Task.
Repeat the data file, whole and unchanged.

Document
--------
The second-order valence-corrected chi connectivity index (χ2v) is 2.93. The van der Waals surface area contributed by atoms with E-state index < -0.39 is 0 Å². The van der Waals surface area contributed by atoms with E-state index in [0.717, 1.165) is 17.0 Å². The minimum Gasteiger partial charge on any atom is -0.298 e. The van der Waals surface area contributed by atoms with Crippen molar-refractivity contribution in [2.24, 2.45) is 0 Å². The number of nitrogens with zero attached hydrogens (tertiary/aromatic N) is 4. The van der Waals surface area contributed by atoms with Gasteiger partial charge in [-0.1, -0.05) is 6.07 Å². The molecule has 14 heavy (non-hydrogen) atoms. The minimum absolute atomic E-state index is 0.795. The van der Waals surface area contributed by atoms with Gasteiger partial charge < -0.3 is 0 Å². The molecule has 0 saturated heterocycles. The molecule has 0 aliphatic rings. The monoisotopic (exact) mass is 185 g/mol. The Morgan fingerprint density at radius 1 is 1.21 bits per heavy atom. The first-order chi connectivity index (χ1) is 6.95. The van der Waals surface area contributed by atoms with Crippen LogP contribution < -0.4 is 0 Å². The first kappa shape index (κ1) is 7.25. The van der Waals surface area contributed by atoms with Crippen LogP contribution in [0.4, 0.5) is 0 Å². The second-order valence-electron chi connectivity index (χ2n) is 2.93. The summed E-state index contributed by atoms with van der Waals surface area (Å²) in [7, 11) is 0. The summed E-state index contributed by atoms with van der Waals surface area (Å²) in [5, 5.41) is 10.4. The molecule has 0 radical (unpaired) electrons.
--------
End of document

The second-order valence-corrected chi connectivity index (χ2v) is 2.93. The van der Waals surface area contributed by atoms with E-state index < -0.39 is 0 Å². The van der Waals surface area contributed by atoms with E-state index in [0.717, 1.165) is 17.0 Å². The minimum Gasteiger partial charge on any atom is -0.298 e. The van der Waals surface area contributed by atoms with Crippen molar-refractivity contribution in [2.24, 2.45) is 0 Å². The number of nitrogens with zero attached hydrogens (tertiary/aromatic N) is 4. The van der Waals surface area contributed by atoms with Gasteiger partial charge in [-0.1, -0.05) is 6.07 Å². The molecule has 14 heavy (non-hydrogen) atoms. The minimum absolute atomic E-state index is 0.795. The van der Waals surface area contributed by atoms with Gasteiger partial charge < -0.3 is 0 Å². The molecule has 0 saturated heterocycles. The molecule has 0 aliphatic rings. The monoisotopic (exact) mass is 185 g/mol. The Morgan fingerprint density at radius 1 is 1.21 bits per heavy atom. The first-order chi connectivity index (χ1) is 6.95. The van der Waals surface area contributed by atoms with Crippen LogP contribution < -0.4 is 0 Å². The first kappa shape index (κ1) is 7.25. The van der Waals surface area contributed by atoms with Crippen LogP contribution in [0.4, 0.5) is 0 Å². The second-order valence-electron chi connectivity index (χ2n) is 2.93. The summed E-state index contributed by atoms with van der Waals surface area (Å²) in [7, 11) is 0. The summed E-state index contributed by atoms with van der Waals surface area (Å²) in [5, 5.41) is 10.4. The molecule has 0 radical (unpaired) electrons.